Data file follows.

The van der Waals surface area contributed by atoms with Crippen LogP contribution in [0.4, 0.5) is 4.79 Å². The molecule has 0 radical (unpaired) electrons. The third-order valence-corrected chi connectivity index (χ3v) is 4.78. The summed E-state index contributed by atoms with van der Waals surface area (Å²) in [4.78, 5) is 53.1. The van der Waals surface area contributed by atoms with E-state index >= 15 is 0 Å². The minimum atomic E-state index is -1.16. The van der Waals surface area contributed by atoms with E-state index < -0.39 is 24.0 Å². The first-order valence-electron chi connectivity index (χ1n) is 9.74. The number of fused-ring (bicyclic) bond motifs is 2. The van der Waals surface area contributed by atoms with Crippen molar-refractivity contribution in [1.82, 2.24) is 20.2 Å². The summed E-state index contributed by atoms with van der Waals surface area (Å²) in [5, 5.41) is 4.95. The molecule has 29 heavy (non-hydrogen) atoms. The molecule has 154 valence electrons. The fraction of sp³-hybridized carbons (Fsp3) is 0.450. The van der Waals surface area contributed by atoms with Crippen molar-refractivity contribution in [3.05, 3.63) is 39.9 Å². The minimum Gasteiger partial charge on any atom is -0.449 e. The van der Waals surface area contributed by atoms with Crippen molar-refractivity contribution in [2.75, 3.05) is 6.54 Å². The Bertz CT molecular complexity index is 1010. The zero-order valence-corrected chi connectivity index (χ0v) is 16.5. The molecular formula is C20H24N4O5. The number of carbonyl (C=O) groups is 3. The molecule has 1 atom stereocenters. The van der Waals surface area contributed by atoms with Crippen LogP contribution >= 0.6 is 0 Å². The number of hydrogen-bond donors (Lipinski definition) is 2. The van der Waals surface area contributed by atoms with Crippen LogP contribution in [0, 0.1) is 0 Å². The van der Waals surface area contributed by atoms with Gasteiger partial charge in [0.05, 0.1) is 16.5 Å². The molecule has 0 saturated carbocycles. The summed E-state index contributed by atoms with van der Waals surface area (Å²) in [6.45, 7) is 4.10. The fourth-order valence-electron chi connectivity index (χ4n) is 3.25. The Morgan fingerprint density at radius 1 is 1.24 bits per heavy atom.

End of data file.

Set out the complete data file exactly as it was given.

The van der Waals surface area contributed by atoms with Crippen LogP contribution in [0.4, 0.5) is 4.79 Å². The molecule has 0 radical (unpaired) electrons. The third-order valence-corrected chi connectivity index (χ3v) is 4.78. The summed E-state index contributed by atoms with van der Waals surface area (Å²) in [4.78, 5) is 53.1. The van der Waals surface area contributed by atoms with E-state index >= 15 is 0 Å². The minimum atomic E-state index is -1.16. The van der Waals surface area contributed by atoms with E-state index < -0.39 is 24.0 Å². The first-order valence-electron chi connectivity index (χ1n) is 9.74. The number of fused-ring (bicyclic) bond motifs is 2. The van der Waals surface area contributed by atoms with Crippen molar-refractivity contribution in [1.82, 2.24) is 20.2 Å². The summed E-state index contributed by atoms with van der Waals surface area (Å²) in [5, 5.41) is 4.95. The molecule has 29 heavy (non-hydrogen) atoms. The molecule has 154 valence electrons. The fraction of sp³-hybridized carbons (Fsp3) is 0.450. The van der Waals surface area contributed by atoms with Crippen molar-refractivity contribution in [3.05, 3.63) is 39.9 Å². The minimum Gasteiger partial charge on any atom is -0.449 e. The van der Waals surface area contributed by atoms with Crippen molar-refractivity contribution in [2.75, 3.05) is 6.54 Å². The Bertz CT molecular complexity index is 1010. The zero-order valence-corrected chi connectivity index (χ0v) is 16.5. The molecular formula is C20H24N4O5. The number of carbonyl (C=O) groups is 3. The molecule has 1 atom stereocenters. The van der Waals surface area contributed by atoms with Crippen LogP contribution >= 0.6 is 0 Å². The number of hydrogen-bond donors (Lipinski definition) is 2. The van der Waals surface area contributed by atoms with Crippen LogP contribution in [0, 0.1) is 0 Å². The van der Waals surface area contributed by atoms with Gasteiger partial charge in [0.05, 0.1) is 16.5 Å². The molecule has 0 saturated carbocycles. The summed E-state index contributed by atoms with van der Waals surface area (Å²) in [6.45, 7) is 4.10. The fourth-order valence-electron chi connectivity index (χ4n) is 3.25. The Morgan fingerprint density at radius 1 is 1.24 bits per heavy atom.